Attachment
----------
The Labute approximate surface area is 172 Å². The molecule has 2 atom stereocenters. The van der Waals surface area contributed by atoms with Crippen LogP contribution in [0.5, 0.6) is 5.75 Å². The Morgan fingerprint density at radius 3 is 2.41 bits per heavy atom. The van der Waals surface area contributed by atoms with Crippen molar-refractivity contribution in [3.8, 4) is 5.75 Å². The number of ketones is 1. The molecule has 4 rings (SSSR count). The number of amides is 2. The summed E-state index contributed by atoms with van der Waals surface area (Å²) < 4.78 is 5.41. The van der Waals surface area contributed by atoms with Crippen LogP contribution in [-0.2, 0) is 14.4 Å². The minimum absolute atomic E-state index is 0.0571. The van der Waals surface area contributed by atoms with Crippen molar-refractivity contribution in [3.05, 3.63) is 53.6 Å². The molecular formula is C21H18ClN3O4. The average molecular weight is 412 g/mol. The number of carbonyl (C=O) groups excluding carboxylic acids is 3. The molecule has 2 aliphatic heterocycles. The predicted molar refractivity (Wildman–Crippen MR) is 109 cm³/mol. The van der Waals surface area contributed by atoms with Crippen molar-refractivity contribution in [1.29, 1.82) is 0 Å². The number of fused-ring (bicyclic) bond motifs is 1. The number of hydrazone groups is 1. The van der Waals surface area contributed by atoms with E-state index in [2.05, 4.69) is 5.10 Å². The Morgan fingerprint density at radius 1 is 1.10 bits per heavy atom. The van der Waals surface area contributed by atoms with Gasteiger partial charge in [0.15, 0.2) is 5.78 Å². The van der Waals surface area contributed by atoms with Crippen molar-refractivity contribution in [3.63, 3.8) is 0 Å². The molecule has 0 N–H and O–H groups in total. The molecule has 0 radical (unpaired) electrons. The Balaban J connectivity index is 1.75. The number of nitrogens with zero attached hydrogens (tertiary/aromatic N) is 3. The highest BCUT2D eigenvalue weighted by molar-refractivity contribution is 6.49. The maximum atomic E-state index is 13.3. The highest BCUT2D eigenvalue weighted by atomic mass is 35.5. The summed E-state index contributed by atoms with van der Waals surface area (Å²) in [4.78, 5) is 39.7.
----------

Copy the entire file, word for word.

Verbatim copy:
The Labute approximate surface area is 172 Å². The molecule has 2 atom stereocenters. The van der Waals surface area contributed by atoms with Crippen LogP contribution in [0.5, 0.6) is 5.75 Å². The Morgan fingerprint density at radius 3 is 2.41 bits per heavy atom. The van der Waals surface area contributed by atoms with Crippen molar-refractivity contribution in [3.8, 4) is 5.75 Å². The number of ketones is 1. The molecule has 4 rings (SSSR count). The number of amides is 2. The summed E-state index contributed by atoms with van der Waals surface area (Å²) < 4.78 is 5.41. The van der Waals surface area contributed by atoms with Crippen LogP contribution in [-0.2, 0) is 14.4 Å². The minimum absolute atomic E-state index is 0.0571. The van der Waals surface area contributed by atoms with Crippen molar-refractivity contribution in [3.05, 3.63) is 53.6 Å². The molecular formula is C21H18ClN3O4. The average molecular weight is 412 g/mol. The number of carbonyl (C=O) groups excluding carboxylic acids is 3. The molecule has 2 aliphatic heterocycles. The predicted molar refractivity (Wildman–Crippen MR) is 109 cm³/mol. The van der Waals surface area contributed by atoms with Crippen molar-refractivity contribution in [1.29, 1.82) is 0 Å². The number of fused-ring (bicyclic) bond motifs is 1. The number of hydrazone groups is 1. The van der Waals surface area contributed by atoms with E-state index in [2.05, 4.69) is 5.10 Å². The Morgan fingerprint density at radius 1 is 1.10 bits per heavy atom. The van der Waals surface area contributed by atoms with Gasteiger partial charge in [0.15, 0.2) is 5.78 Å². The van der Waals surface area contributed by atoms with Crippen molar-refractivity contribution in [3.63, 3.8) is 0 Å². The molecule has 0 N–H and O–H groups in total. The molecule has 0 radical (unpaired) electrons. The Balaban J connectivity index is 1.75. The number of nitrogens with zero attached hydrogens (tertiary/aromatic N) is 3. The highest BCUT2D eigenvalue weighted by molar-refractivity contribution is 6.49. The maximum atomic E-state index is 13.3. The highest BCUT2D eigenvalue weighted by atomic mass is 35.5. The summed E-state index contributed by atoms with van der Waals surface area (Å²) in [4.78, 5) is 39.7.